Foreign tourists aren’t coming to Sweden in the same numbers as previously hoped for. When RTS (Rese- och Turistnäringen i Sverige or the Swedish travel and tourism industry) made their last long-term investigation, Sweden had just had a string of years with marked increases within the tourism sector, and it was thought that tourism would double the turnover in 2020 and reach 515 billion SEK ($77 billion). Reality has put a damper on that optimism. Numbers presented in Göteborg last week show that the turnover in 2020 will hit 451 billion SEK ($67 billion) instead, which is an increase considering that today’s level is 254 billion SEK ($38 billion).

“This is not at all a scary prognosis,” says Jan Lundin, CEO of Rese- och Turistnäringen i Sverige. “We have a marked expansion.” And the tourism sector has not completely given up hope in reaching 500 billion SEK, but in order to get there, annual increases of at least 7 percent are needed. The crisis in Europe may be an obstacle for foreign visitors, but Swedish tourists travel just like they did before.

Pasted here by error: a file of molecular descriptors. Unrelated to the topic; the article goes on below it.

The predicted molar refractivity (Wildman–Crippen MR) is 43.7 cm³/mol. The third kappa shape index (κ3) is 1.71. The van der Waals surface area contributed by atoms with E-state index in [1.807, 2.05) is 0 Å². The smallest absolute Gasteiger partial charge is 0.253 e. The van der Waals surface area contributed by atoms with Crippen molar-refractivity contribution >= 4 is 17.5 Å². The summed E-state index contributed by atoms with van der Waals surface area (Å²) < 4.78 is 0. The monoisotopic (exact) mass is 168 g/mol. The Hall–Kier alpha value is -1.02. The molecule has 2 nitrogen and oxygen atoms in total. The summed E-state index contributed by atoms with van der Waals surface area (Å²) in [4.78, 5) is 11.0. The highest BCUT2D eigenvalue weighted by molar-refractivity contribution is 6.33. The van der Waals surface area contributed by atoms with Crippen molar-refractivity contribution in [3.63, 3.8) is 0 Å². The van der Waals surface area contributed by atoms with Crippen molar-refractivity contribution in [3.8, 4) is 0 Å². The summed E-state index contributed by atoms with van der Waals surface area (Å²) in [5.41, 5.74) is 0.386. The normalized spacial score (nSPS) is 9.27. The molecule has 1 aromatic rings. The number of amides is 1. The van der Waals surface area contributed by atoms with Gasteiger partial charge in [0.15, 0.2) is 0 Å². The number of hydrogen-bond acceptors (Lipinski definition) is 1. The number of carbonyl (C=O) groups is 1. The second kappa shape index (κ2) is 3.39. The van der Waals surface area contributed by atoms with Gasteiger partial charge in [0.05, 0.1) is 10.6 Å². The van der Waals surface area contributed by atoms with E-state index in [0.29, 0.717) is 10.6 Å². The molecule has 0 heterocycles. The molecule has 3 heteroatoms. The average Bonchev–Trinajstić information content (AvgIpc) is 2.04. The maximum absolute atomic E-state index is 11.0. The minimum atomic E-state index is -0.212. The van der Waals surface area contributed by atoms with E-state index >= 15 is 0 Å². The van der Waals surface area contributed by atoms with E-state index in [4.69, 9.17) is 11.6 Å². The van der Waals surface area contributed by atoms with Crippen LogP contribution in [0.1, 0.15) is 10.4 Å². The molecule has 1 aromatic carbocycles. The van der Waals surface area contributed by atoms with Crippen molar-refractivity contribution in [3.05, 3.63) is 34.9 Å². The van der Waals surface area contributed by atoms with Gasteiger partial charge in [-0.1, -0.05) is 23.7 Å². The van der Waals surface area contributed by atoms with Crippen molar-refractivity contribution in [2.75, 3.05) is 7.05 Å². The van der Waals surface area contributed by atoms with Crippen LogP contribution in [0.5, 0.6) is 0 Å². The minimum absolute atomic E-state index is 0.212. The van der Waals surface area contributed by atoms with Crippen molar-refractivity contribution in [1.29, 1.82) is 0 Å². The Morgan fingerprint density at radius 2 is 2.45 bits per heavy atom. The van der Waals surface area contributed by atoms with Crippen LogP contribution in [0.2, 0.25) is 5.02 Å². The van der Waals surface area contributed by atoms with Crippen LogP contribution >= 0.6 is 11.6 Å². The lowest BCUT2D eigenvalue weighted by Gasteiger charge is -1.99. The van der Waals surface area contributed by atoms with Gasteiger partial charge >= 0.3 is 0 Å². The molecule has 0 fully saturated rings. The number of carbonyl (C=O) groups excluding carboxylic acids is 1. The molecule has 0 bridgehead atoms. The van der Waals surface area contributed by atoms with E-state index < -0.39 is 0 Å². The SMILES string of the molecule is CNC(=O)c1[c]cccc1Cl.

“They will be our most important market, at least during the euro crisis,” Lundin continues. He points at Sweden’s possibilities in attracting conferences, international arrangements and competitions. “But more people need to raise their hands and invite people,” he says. “The same goes for sports.” The goal may not necessarily mean hosting big events like the Olympic Games or the IAAF World Championships in Athletics. “Junior championships also pull in a lot of people. We hosted the junior championship in Östersund, and whole families came here then. That’s positive.” Lundin says it’s fine to talk about the Olympics and other world championships, but to focus on the other, smaller arrangements first. “Lower the ambition level,” is his advice.